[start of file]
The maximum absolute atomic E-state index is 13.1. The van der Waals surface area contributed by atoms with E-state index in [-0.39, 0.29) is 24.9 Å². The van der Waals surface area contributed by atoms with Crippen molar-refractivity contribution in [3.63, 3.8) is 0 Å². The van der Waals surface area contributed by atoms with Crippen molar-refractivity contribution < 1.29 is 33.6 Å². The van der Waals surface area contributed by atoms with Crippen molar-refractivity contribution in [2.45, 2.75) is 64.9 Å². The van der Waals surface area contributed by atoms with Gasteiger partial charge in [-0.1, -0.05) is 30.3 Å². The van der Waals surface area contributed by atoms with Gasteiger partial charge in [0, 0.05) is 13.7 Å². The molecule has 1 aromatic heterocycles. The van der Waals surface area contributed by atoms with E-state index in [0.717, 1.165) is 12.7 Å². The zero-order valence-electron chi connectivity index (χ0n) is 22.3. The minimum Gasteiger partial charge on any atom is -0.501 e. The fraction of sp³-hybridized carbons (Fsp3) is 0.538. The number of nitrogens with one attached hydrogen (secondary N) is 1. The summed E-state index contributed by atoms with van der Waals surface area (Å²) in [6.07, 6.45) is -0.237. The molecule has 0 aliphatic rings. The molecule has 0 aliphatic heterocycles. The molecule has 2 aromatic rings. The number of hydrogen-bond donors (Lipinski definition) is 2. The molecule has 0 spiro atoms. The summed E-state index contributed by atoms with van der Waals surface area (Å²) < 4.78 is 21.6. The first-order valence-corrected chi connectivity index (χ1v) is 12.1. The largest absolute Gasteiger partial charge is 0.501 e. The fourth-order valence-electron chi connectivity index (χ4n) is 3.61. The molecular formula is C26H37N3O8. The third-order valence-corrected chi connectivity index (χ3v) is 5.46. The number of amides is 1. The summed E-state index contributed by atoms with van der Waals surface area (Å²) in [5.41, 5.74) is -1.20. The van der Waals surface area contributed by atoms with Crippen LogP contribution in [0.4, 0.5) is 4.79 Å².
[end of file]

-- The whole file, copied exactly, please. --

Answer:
The maximum absolute atomic E-state index is 13.1. The van der Waals surface area contributed by atoms with E-state index in [-0.39, 0.29) is 24.9 Å². The van der Waals surface area contributed by atoms with Crippen molar-refractivity contribution in [3.63, 3.8) is 0 Å². The van der Waals surface area contributed by atoms with Crippen molar-refractivity contribution < 1.29 is 33.6 Å². The van der Waals surface area contributed by atoms with Crippen molar-refractivity contribution in [2.45, 2.75) is 64.9 Å². The van der Waals surface area contributed by atoms with Gasteiger partial charge in [-0.1, -0.05) is 30.3 Å². The van der Waals surface area contributed by atoms with Gasteiger partial charge in [0, 0.05) is 13.7 Å². The molecule has 1 aromatic heterocycles. The van der Waals surface area contributed by atoms with E-state index in [0.717, 1.165) is 12.7 Å². The zero-order valence-electron chi connectivity index (χ0n) is 22.3. The minimum Gasteiger partial charge on any atom is -0.501 e. The fraction of sp³-hybridized carbons (Fsp3) is 0.538. The number of nitrogens with one attached hydrogen (secondary N) is 1. The summed E-state index contributed by atoms with van der Waals surface area (Å²) in [6.07, 6.45) is -0.237. The molecule has 0 aliphatic rings. The molecule has 0 aliphatic heterocycles. The molecule has 2 aromatic rings. The number of hydrogen-bond donors (Lipinski definition) is 2. The molecule has 0 spiro atoms. The summed E-state index contributed by atoms with van der Waals surface area (Å²) < 4.78 is 21.6. The first-order valence-corrected chi connectivity index (χ1v) is 12.1. The largest absolute Gasteiger partial charge is 0.501 e. The fourth-order valence-electron chi connectivity index (χ4n) is 3.61. The molecular formula is C26H37N3O8. The third-order valence-corrected chi connectivity index (χ3v) is 5.46. The number of amides is 1. The summed E-state index contributed by atoms with van der Waals surface area (Å²) in [5.41, 5.74) is -1.20. The van der Waals surface area contributed by atoms with Crippen LogP contribution in [0.4, 0.5) is 4.79 Å².